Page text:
Stir-fry of broccoli, tofu and black beans over tender rice noodles.

Thai Cafe: Not Quite “Consummate,” But Fun

Well, hey now. What’s this? A new restaurant reviewer at The Courier-Journal? How about that! This sort of thing fascinates me because I used to occupy that pulpit myself, as dining critic for the late, great Louisville Times (and, after its death, The CJ) until I left the building in 1990.

The new reviewer, Nancy Miller, visited Thai Cafe in Holiday Manor last week and gave it a glowing review and a 3 1/2 star rating, headlined, “Thai Cafe Satisfies: Dishes and service show consummate skill.”

“Consummate skill”? Whoa! Really? Let’s look that one up in Webster’s: “Carried to the utmost extent or degree; of the highest quality; complete; perfect.” This is high praise indeed, although it leaves unclear how a “perfect” eatery didn’t quite merit that coveted fourth star.

Once I had seen that word “consummate,” I couldn’t un-see it. I’ve been a fan of this little Holiday Manor eatery since it opened in 1994. I’m fond of it, with its friendly owners Chavantee and Billy Snow., as a comfortable, casual, neighborhood place. But I couldn’t fairly rank it in the city’s top tier.

I was in the mood for Thai anyway, and I hadn’t reviewed the Cafe for years. Why not follow in Ms. Miller’s tracks and see whether I thought it was “consummate,” too?

We headed right over and were a bit surprised to find that it wasn’t very crowded on the day of the review. We took advantage of the space, settling in to a comfy booth by the windows, where a welcoming server (Mr. Snow, perhaps?) was on the spot to give us our menus and take drink orders. (Crisp, golden Singha Thai beer for $3.75? Don’t mind if I do!).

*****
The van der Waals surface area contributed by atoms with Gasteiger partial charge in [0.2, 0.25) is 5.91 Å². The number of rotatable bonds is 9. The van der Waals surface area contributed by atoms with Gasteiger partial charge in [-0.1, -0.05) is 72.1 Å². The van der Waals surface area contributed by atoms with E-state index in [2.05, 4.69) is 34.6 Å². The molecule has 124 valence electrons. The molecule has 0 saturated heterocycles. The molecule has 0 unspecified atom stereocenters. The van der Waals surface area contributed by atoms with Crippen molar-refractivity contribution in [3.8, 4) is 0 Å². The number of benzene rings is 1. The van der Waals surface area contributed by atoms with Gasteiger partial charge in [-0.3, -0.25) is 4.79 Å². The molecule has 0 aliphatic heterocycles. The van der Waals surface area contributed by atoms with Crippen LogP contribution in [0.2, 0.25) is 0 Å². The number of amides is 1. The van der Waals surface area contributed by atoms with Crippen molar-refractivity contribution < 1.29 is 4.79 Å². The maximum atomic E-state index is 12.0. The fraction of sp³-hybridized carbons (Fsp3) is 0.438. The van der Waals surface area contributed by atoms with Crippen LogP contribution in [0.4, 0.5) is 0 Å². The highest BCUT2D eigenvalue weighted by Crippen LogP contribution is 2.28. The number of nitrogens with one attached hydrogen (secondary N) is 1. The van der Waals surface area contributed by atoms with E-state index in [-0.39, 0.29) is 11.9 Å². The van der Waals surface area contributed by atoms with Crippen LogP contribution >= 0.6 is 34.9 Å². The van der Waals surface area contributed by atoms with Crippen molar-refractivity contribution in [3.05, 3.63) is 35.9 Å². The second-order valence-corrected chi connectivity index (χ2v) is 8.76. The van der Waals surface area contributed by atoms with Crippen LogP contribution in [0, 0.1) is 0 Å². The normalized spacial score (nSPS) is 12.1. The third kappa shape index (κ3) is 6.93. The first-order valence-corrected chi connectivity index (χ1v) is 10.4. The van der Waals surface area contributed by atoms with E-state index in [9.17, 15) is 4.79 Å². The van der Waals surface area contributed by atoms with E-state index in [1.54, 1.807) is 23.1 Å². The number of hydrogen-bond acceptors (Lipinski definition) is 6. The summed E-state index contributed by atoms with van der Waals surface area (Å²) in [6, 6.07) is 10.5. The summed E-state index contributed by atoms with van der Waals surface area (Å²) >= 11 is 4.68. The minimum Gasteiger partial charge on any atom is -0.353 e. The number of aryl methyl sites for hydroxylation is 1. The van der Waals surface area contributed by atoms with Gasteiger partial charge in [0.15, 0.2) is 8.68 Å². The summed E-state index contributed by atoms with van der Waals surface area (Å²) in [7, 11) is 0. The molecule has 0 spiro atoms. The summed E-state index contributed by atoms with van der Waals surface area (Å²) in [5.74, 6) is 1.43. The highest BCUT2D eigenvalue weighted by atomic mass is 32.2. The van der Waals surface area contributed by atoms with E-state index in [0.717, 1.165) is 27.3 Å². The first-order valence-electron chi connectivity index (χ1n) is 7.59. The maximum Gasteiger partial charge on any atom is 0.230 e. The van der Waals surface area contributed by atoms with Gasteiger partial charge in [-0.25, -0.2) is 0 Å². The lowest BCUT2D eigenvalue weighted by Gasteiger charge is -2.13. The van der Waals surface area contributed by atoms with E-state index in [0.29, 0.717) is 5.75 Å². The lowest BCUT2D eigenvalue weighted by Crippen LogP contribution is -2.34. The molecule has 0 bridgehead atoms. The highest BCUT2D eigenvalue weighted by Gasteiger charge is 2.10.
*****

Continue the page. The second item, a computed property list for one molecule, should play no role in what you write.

We settled in with Chef Chavantee Snow’s extensive menu, which contains about six dozen items, most main dishes in the $11 to $16 range. I sneaked a few peeks around, curious about Ms. Miller’s observation that the decor could use some updating. Personally, I thought the colors were homey and fun, and I particularly liked the life-size Buddha statue in a corner.

So, how’s the food? I’d say it ranged from pretty good to really good, and that’s about what I want of a cozy ethnic spot.

Papaya salad ($8.95) was fresh but uninspired: Julienned ripe papaya was piled atop iceberg lettuce and tomato, sprinkled with chopped peanuts and dressed with a mild vinaigrette.

Laab moo ($8.95), Thai spicy pork salad, resembled the papaya salad with shredded pork substituted for the papaya, and thick-sliced cucumbers added. It was mild, too.

Summer rolls ($5.95) hit the spot. A mix of crisp and tender textures and fresh summer flavors, shredded carrots, lettuce, cucumber and tofu were tightly wrapped in translucent rice paper and served with a spicy-soy dipping sauce.

I asked for level three heat (out of four) for my Pad Se-lew Pag ($10.95) but was served zero-level heat. But they turned my frown upside down with a quick response, two dishes of hot stuff, one bright-red Sriracha “rooster sauce” or the equivalent, the other a house-made green-flecked clear fluid of fire. This kicked up the tasty stir-fry of broccoli, tofu and black beans over tender rice noodles and made me happy.

Dinner for two came to a reasonable $40.86, plus an $8 tip. “Consummate”? No. But just fine, and that’s enough to win my praise.

Thai Cafe Restaurant
2226 Holiday Manor Shopping Center
Robin Garr’s rating: 85 points